So, in this instance, you can break out the funky stuff for your lovely ladeeeee.

Techniques like this leave you with a desire to escape, and it's not your knowledge of how to mow down pedestrians in GTA or how to execute a perfect, instantaneous railgun kill in Quake 3 that informs your success; it's your basic recollections of how forensic medicine works, what cops are likely to look for at a crime scene, and how killers behave built up by years of reading Hercule Poirot, or watching Law & Order or CSI. This isn't a murder simulator, nor is it a computer game; it's more like an Agatha Christie novel played out as both criminal and investigator, with a touch of The Fugitive inspiring both the plot and your actions.

Later on you can choose whether or not to save a drowning child, though you know it could spell disaster for your chances of escaping incarceration for something you didn't mean to do. That's a moral choice to make, and the fact that you may decide to place your own freedom above the life of another person as part of this game is an indictment of you, not the medium. The same way that having the potential to take something without paying for it when you realise you've forgotten your wallet at the newsagents is about the person you are, not the things you've seen on a television screen.

Developer Quantic Dream's own instincts in some areas have led to clunky controls or confusing situations - like being unable to work out what you haven't done in a pivotal scene with the clock ticking down, leading to you having to replay it once the "And that's where my story ends" Game Over dialogue explains your failure. And it would be a fib to suggest that it's totally without old ideas - using rapid alternate tapping of L1 and R1 to drive moments of physical exertion, for example. But these experiences don't have the power to skewer the suspension of disbelief, and on the occasions it does fail you, that sense of being there is only lost for the length of time it takes to reload the game. This is something that you will want to do, because Fahrenheit salutes your intelligence and instincts more than your reactions.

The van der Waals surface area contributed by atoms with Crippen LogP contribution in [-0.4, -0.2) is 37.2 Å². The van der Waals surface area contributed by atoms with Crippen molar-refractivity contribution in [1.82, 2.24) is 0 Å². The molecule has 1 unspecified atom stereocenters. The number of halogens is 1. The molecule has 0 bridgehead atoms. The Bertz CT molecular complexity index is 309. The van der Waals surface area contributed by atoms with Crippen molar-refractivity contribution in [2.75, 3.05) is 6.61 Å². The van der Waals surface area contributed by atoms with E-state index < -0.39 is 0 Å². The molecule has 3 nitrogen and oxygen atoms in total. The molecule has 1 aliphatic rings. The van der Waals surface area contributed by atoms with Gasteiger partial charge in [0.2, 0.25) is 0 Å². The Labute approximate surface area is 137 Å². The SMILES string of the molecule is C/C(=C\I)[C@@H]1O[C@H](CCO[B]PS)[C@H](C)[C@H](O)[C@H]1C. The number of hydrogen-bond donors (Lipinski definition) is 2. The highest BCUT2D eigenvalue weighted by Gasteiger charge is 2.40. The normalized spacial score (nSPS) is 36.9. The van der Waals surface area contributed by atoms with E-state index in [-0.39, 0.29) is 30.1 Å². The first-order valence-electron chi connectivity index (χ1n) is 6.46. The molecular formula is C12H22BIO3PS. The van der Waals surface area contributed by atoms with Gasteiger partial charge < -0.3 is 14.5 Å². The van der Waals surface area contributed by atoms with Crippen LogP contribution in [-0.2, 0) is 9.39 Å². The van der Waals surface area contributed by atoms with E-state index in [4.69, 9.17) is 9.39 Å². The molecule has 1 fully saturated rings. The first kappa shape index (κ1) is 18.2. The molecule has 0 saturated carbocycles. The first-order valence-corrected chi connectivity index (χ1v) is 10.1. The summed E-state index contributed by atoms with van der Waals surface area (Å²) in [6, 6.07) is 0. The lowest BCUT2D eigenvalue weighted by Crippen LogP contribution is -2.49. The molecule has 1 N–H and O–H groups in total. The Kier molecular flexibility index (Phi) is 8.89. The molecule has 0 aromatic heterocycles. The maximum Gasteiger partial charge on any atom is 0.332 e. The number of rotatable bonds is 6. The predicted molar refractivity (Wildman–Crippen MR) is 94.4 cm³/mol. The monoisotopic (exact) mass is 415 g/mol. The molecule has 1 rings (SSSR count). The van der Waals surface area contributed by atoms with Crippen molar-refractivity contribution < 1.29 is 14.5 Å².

"And now I will just lower this fan-like contraption and we can save money on redecorating."

As soon as you're back in the world, you're back in the mindset of a fugitive. And gaming experience alone can't make you into a better one; wiggling the analogue sticks is just the way you shape the words on the next page of the story you're acting out.

Fahrenheit is a powerful idea that demonstrates a level of thoughtfulness on the part of its designers that we rarely see. It's overcoming barriers that videogame critics and developers at large barely seem to perceive, and in the final reckoning it'll be your ability to think through a tense situation that dictates success, not your ability to direct a crosshair accurately.

In a week that's once again seen videogames smeared by the press for the damage they supposedly cause us, Fahrenheit is a game worth holding in mind.

Fahrenheit is due out on PS2, Xbox and PC on 5th September in Europe. It will go by the name Indigo Prophecy in the USA.

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About the Author
Tom Bramwell avatar

Tom Bramwell


Tom worked at Eurogamer from early 2000 to late 2014, including seven years as Editor-in-Chief.